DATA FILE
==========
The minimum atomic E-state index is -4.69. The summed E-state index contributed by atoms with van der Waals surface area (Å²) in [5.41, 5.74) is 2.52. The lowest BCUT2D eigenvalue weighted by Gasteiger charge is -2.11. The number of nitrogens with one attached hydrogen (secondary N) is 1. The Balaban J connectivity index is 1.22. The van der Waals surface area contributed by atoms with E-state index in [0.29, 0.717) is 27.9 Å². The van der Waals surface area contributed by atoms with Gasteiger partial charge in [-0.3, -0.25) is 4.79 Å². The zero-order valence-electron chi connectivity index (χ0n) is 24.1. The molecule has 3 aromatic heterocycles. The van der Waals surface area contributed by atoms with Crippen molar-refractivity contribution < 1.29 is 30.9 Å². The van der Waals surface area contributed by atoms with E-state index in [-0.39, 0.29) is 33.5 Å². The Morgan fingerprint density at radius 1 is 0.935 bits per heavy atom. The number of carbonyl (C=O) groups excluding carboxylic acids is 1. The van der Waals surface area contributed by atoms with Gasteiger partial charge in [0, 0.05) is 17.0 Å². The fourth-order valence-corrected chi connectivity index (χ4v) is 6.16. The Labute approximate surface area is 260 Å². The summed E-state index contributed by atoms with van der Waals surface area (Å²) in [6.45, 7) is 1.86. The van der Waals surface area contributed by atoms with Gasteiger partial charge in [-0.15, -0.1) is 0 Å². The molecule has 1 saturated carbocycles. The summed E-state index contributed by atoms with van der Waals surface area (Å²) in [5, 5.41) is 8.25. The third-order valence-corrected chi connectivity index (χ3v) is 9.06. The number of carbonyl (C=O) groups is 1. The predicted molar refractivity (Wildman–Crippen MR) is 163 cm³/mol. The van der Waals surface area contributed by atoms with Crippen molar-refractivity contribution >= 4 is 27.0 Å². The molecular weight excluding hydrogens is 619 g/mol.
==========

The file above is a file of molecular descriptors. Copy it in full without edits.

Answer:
The minimum atomic E-state index is -4.69. The summed E-state index contributed by atoms with van der Waals surface area (Å²) in [5.41, 5.74) is 2.52. The lowest BCUT2D eigenvalue weighted by Gasteiger charge is -2.11. The number of nitrogens with one attached hydrogen (secondary N) is 1. The Balaban J connectivity index is 1.22. The van der Waals surface area contributed by atoms with E-state index in [0.29, 0.717) is 27.9 Å². The van der Waals surface area contributed by atoms with Gasteiger partial charge in [-0.3, -0.25) is 4.79 Å². The zero-order valence-electron chi connectivity index (χ0n) is 24.1. The molecule has 3 aromatic heterocycles. The van der Waals surface area contributed by atoms with Crippen molar-refractivity contribution < 1.29 is 30.9 Å². The van der Waals surface area contributed by atoms with E-state index in [-0.39, 0.29) is 33.5 Å². The Morgan fingerprint density at radius 1 is 0.935 bits per heavy atom. The number of carbonyl (C=O) groups excluding carboxylic acids is 1. The van der Waals surface area contributed by atoms with Gasteiger partial charge in [0, 0.05) is 17.0 Å². The fourth-order valence-corrected chi connectivity index (χ4v) is 6.16. The Labute approximate surface area is 260 Å². The summed E-state index contributed by atoms with van der Waals surface area (Å²) in [6.45, 7) is 1.86. The van der Waals surface area contributed by atoms with Gasteiger partial charge in [-0.15, -0.1) is 0 Å². The molecule has 1 saturated carbocycles. The summed E-state index contributed by atoms with van der Waals surface area (Å²) in [5, 5.41) is 8.25. The third-order valence-corrected chi connectivity index (χ3v) is 9.06. The number of carbonyl (C=O) groups is 1. The predicted molar refractivity (Wildman–Crippen MR) is 163 cm³/mol. The van der Waals surface area contributed by atoms with Crippen molar-refractivity contribution >= 4 is 27.0 Å². The molecular weight excluding hydrogens is 619 g/mol.